Worryingly, starving cockroaches will also eat the fabric of coats, making them a tempting source of sustenance. That’s because:

  • There might be bodily odors that roaches can sniff out.
  • Your jacket may have traces of food that they will eat.
  • If you’ve recently washed your garment, it may have leftover traces of soap residue containing starch that roaches enjoy eating.
  • Roaches will find calories from leather jackets or coats with leather trims.

It’s not only coats and jackets you need to be mindful of, but any wearable items. This could include hi-vis vests and overalls, to name a few.

Use A Lunchbox To Store Food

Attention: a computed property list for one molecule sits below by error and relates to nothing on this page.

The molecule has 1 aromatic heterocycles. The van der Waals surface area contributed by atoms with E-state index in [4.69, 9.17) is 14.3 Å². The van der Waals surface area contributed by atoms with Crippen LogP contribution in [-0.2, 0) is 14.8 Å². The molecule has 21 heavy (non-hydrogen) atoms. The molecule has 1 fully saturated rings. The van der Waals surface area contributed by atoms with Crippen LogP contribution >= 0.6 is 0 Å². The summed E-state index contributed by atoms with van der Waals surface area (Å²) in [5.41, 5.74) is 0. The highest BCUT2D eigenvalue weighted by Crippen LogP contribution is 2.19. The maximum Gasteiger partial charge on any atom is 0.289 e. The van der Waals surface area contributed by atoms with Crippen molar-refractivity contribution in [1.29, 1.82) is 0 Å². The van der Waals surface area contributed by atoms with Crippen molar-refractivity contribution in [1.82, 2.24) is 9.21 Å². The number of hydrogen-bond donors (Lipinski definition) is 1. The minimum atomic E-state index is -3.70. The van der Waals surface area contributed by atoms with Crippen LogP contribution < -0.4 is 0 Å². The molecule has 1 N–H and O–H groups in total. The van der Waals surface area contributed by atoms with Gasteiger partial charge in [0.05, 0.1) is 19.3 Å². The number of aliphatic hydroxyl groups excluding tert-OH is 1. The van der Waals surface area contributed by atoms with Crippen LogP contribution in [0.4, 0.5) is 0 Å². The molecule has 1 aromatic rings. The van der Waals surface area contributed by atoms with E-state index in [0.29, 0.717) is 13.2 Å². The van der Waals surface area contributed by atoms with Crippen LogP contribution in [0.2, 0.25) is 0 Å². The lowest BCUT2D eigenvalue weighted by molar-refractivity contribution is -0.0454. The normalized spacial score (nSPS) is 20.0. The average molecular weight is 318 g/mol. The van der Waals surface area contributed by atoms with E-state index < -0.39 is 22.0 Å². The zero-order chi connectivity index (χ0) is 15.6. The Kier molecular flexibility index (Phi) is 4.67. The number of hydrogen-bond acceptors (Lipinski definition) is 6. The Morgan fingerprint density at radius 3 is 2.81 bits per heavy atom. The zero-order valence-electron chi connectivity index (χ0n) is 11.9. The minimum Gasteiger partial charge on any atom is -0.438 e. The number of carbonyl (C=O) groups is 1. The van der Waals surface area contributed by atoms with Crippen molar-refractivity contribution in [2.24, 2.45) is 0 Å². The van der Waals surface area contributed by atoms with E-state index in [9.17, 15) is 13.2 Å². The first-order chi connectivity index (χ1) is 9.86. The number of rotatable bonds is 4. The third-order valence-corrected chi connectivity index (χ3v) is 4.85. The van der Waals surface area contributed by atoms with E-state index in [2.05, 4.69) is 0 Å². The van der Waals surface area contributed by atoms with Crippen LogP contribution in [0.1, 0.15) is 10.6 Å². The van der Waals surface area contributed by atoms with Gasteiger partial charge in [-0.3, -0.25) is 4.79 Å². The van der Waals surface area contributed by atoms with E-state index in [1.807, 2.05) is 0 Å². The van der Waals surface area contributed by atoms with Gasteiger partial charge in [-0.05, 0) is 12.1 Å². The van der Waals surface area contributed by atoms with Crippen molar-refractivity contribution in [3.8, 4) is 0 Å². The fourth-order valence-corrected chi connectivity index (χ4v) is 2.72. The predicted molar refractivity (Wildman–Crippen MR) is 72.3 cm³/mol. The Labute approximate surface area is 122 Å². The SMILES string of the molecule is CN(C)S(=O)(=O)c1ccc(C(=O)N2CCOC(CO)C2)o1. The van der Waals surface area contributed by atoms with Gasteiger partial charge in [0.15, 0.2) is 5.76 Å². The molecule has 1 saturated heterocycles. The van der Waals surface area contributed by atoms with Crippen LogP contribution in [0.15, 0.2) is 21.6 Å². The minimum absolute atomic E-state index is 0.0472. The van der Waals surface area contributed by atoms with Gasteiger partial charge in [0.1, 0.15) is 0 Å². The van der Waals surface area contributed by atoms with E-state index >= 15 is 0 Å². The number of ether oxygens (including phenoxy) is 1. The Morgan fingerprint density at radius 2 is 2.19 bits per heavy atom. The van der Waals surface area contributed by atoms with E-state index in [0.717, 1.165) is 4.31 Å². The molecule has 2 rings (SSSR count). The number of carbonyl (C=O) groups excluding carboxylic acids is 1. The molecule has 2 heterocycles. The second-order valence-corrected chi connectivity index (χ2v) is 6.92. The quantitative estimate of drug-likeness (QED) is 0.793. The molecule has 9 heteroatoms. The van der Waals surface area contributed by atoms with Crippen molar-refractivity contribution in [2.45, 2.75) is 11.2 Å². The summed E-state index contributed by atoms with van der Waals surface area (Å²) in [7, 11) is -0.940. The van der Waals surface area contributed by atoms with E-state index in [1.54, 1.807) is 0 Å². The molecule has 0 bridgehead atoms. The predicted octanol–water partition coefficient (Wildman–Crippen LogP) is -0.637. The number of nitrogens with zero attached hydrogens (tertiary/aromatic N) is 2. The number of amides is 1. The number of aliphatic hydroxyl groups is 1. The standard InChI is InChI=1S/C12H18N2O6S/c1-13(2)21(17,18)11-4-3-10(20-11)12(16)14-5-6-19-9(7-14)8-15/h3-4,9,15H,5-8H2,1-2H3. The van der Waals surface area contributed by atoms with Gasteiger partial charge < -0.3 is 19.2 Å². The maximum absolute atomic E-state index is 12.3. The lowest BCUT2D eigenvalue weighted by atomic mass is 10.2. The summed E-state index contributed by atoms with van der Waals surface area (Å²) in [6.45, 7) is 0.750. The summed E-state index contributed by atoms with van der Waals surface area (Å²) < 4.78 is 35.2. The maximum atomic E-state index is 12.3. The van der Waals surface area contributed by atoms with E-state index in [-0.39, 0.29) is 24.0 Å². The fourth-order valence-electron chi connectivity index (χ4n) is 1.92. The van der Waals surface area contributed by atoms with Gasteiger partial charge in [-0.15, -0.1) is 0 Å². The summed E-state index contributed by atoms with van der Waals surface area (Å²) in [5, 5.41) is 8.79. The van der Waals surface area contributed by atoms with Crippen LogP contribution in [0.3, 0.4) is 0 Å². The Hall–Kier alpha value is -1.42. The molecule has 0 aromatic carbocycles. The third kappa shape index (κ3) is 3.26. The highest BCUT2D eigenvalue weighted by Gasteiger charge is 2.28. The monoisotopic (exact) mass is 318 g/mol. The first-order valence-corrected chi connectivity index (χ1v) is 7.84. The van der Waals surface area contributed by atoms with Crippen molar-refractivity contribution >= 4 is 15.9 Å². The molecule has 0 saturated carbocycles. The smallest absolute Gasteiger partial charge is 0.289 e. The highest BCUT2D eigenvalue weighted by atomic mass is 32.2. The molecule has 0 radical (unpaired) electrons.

Like keeping your bag and coat secure, it’s best not to leave loose food items in your bag; otherwise, roaches are more likely to get in and come home with you.

According to Chulalongkorn University, cockroaches prefer bananas above all other foods. That’s because they contain carbohydrates that roaches enjoy. Because bananas are good for the brain, many workers enjoy them as a pre-lunch snack and leave them out on their desks.

Similarly, female roaches prefer protein-based foods, as they require more energy for breeding and incubating their ootheca (cockroach eggs). This means you need to be careful about where you store these lunch items, as they’ll attract roaches while making it easy for them to get access to the sustenance they need to survive. Also, if one gets into your lunchbox, you could easily take it home at the end of the day.